Mahmoud Kabalan, an assistant professor at the University of St. Thomas in Minnesota and the director of its Center for Microgrid Research, was recently awarded a five-year grant from the National Science Foundation that will help advance microgrid research and expand student opportunities.
The $529,000 Faculty Early Career Development (CAREER) award will support Dr. Kabalan’s work to increase the reliability, security and resiliency of the electric power grid via the use of microgrids.
The CAREER award is one of the NSF’s most prestigious awards in support of early-career faculty who have the potential to serve as academic role models in research and education and to lead advances in the mission of their department or organization. This is the first NSF CAREER Award for St. Thomas’ School of Engineering.
“This award provides a strong foundation for me to grow as a teacher-scholar and empowers me to create a truly unique educational experience for my students. The outcomes of this award will get us one step closer to a more resilient and reliable electric grid.”
Microgrids are local electric energy systems that can operate with the grid and separate from the grid during emergencies and can improve grid resiliency and sustainability and accelerate disaster recovery.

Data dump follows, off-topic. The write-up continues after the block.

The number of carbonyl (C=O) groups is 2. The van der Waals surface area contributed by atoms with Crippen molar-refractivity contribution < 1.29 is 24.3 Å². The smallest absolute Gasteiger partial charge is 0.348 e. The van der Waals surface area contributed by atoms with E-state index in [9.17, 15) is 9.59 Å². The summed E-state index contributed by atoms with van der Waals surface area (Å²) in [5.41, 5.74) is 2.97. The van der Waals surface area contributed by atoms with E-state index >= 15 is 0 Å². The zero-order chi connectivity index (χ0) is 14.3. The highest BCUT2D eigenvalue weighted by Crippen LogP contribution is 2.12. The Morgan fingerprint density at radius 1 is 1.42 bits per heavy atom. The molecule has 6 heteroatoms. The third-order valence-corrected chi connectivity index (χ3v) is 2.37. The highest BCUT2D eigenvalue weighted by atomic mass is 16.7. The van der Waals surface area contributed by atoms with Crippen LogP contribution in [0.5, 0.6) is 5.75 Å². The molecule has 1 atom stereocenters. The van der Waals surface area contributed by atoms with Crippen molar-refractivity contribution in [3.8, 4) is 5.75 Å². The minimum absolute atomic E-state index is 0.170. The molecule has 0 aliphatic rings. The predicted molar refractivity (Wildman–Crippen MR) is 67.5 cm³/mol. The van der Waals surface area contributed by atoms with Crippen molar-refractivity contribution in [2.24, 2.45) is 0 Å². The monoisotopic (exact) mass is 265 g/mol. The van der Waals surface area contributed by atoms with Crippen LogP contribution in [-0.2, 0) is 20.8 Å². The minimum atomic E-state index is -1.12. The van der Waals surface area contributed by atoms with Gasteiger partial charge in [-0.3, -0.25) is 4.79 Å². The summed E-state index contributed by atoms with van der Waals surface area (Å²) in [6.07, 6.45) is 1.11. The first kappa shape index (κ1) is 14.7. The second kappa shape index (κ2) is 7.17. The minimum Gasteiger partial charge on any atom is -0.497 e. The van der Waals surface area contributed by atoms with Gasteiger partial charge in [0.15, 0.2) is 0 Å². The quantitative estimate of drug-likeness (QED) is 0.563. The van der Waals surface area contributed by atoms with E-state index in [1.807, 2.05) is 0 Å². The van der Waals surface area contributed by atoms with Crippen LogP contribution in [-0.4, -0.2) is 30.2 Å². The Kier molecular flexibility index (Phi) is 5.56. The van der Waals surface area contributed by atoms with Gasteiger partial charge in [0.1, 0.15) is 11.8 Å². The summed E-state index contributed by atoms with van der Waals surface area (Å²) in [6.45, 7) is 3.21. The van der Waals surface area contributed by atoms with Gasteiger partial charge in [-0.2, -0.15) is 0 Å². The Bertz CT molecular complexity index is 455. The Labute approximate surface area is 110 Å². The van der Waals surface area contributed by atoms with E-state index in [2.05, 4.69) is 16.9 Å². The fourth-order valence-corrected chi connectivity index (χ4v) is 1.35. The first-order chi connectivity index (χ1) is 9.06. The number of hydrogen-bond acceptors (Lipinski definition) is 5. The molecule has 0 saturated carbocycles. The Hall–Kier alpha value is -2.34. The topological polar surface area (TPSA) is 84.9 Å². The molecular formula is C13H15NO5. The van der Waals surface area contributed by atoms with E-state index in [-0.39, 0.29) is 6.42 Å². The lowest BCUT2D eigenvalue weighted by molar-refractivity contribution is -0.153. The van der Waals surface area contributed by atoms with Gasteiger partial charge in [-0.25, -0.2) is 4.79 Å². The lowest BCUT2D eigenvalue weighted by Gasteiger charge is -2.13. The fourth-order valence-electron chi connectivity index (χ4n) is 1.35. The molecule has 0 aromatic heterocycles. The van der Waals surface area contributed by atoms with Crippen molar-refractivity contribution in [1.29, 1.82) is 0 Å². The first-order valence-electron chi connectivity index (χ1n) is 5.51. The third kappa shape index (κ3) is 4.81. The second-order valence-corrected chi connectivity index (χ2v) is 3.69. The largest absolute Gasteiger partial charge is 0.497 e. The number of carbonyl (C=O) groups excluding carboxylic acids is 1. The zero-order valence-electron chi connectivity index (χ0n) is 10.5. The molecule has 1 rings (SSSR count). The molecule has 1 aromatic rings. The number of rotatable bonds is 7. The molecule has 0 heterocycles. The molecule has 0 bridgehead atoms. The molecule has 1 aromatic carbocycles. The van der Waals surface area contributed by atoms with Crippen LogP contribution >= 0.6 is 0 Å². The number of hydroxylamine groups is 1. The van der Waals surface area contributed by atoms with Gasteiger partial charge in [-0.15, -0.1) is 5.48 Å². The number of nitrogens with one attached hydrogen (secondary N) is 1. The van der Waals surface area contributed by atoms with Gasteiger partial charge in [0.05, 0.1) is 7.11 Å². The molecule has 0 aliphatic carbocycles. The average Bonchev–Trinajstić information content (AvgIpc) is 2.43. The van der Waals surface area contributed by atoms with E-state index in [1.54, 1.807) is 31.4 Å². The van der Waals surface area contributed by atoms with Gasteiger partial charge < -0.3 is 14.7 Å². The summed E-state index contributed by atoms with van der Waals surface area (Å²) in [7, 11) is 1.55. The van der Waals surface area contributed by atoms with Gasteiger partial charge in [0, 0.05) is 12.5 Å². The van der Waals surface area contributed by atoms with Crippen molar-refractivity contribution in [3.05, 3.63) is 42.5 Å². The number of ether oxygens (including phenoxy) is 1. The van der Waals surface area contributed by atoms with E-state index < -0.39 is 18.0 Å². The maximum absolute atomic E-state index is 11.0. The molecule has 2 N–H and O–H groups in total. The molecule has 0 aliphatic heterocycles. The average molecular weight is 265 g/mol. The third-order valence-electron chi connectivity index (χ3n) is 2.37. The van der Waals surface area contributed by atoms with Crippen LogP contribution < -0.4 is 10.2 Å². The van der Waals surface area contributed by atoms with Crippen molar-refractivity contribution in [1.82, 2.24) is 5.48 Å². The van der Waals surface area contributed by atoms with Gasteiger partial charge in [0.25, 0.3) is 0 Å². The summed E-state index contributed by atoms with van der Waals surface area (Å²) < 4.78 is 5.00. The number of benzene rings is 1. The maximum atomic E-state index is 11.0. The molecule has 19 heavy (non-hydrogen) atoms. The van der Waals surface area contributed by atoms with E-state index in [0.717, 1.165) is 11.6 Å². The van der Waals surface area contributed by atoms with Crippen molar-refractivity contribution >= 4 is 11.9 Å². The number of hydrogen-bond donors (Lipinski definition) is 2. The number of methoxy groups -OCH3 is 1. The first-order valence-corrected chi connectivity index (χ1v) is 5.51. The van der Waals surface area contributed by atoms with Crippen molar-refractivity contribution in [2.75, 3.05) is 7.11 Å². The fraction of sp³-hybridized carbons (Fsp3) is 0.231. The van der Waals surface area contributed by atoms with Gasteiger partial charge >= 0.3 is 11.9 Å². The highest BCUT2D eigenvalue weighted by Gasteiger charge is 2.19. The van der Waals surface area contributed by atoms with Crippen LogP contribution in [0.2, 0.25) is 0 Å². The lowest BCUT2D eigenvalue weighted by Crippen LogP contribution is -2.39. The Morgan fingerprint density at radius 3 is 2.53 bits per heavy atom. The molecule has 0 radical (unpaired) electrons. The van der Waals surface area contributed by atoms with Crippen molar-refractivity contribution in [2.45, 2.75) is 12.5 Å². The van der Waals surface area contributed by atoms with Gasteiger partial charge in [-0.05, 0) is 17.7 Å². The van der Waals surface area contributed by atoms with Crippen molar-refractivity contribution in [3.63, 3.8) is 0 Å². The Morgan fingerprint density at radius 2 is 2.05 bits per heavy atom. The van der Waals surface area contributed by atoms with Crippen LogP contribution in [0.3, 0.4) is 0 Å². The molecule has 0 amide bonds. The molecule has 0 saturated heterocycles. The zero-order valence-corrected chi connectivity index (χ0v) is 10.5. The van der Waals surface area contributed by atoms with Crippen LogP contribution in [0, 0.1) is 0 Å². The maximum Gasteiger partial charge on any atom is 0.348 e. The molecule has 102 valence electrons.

The Center for Microgrid Research at St. Thomas is one of just a handful of premier research and educational facilities of its kind in North America.
Kabalan’s research will bring transformative change to how microgrids are designed and operated by addressing the gap between theoretical studies and real-world applications. To achieve this goal, state-of-the-art data-driven and machine learning algorithms will be employed. The intellectual merits of the project include developing a new approach to accurately model real-world conditions, using machine learning to reduce model complexity, and creating and field-validating a microgrid stability prediction tool.
The broader impacts of the research include an improved method to design and operate microgrids, which would reduce implementation costs. By reducing costs, microgrids can be deployed faster in both developing and developed nations. This would quicken the electrification of historically marginalized communities and improve grid resiliency, robustness, and sustainability. The newly created knowledge would be disseminated through hands-on courses and workshops on power engineering.